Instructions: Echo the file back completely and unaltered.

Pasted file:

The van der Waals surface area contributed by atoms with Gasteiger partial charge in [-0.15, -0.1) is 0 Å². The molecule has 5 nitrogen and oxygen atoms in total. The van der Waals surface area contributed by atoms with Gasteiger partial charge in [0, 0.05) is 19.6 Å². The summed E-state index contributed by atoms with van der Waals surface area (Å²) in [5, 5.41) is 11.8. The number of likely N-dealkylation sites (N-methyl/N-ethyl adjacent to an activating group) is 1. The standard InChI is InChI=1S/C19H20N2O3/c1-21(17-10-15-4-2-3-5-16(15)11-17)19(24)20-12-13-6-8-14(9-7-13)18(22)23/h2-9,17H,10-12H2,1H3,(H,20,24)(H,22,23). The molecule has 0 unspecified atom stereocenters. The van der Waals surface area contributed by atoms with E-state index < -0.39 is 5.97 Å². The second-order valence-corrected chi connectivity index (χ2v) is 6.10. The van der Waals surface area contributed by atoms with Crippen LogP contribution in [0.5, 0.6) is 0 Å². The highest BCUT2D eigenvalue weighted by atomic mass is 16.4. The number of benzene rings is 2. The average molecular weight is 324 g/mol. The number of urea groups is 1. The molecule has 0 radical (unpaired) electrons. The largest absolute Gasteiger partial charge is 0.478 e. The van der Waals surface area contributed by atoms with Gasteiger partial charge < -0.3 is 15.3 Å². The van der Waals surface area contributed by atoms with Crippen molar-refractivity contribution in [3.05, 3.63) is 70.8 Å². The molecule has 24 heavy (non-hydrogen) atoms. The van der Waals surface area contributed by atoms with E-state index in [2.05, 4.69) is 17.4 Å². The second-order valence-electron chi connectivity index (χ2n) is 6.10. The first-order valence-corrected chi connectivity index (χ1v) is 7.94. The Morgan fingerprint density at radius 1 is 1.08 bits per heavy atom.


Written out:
The van der Waals surface area contributed by atoms with Gasteiger partial charge in [-0.15, -0.1) is 0 Å². The molecule has 5 nitrogen and oxygen atoms in total. The van der Waals surface area contributed by atoms with Gasteiger partial charge in [0, 0.05) is 19.6 Å². The summed E-state index contributed by atoms with van der Waals surface area (Å²) in [5, 5.41) is 11.8. The number of likely N-dealkylation sites (N-methyl/N-ethyl adjacent to an activating group) is 1. The standard InChI is InChI=1S/C19H20N2O3/c1-21(17-10-15-4-2-3-5-16(15)11-17)19(24)20-12-13-6-8-14(9-7-13)18(22)23/h2-9,17H,10-12H2,1H3,(H,20,24)(H,22,23). The molecule has 0 unspecified atom stereocenters. The van der Waals surface area contributed by atoms with E-state index < -0.39 is 5.97 Å². The second-order valence-corrected chi connectivity index (χ2v) is 6.10. The van der Waals surface area contributed by atoms with Crippen LogP contribution in [0.5, 0.6) is 0 Å². The highest BCUT2D eigenvalue weighted by atomic mass is 16.4. The number of benzene rings is 2. The average molecular weight is 324 g/mol. The number of urea groups is 1. The molecule has 0 radical (unpaired) electrons. The largest absolute Gasteiger partial charge is 0.478 e. The van der Waals surface area contributed by atoms with Gasteiger partial charge < -0.3 is 15.3 Å². The van der Waals surface area contributed by atoms with Crippen molar-refractivity contribution in [3.05, 3.63) is 70.8 Å². The molecule has 24 heavy (non-hydrogen) atoms. The van der Waals surface area contributed by atoms with E-state index in [2.05, 4.69) is 17.4 Å². The second-order valence-electron chi connectivity index (χ2n) is 6.10. The first-order valence-corrected chi connectivity index (χ1v) is 7.94. The Morgan fingerprint density at radius 1 is 1.08 bits per heavy atom.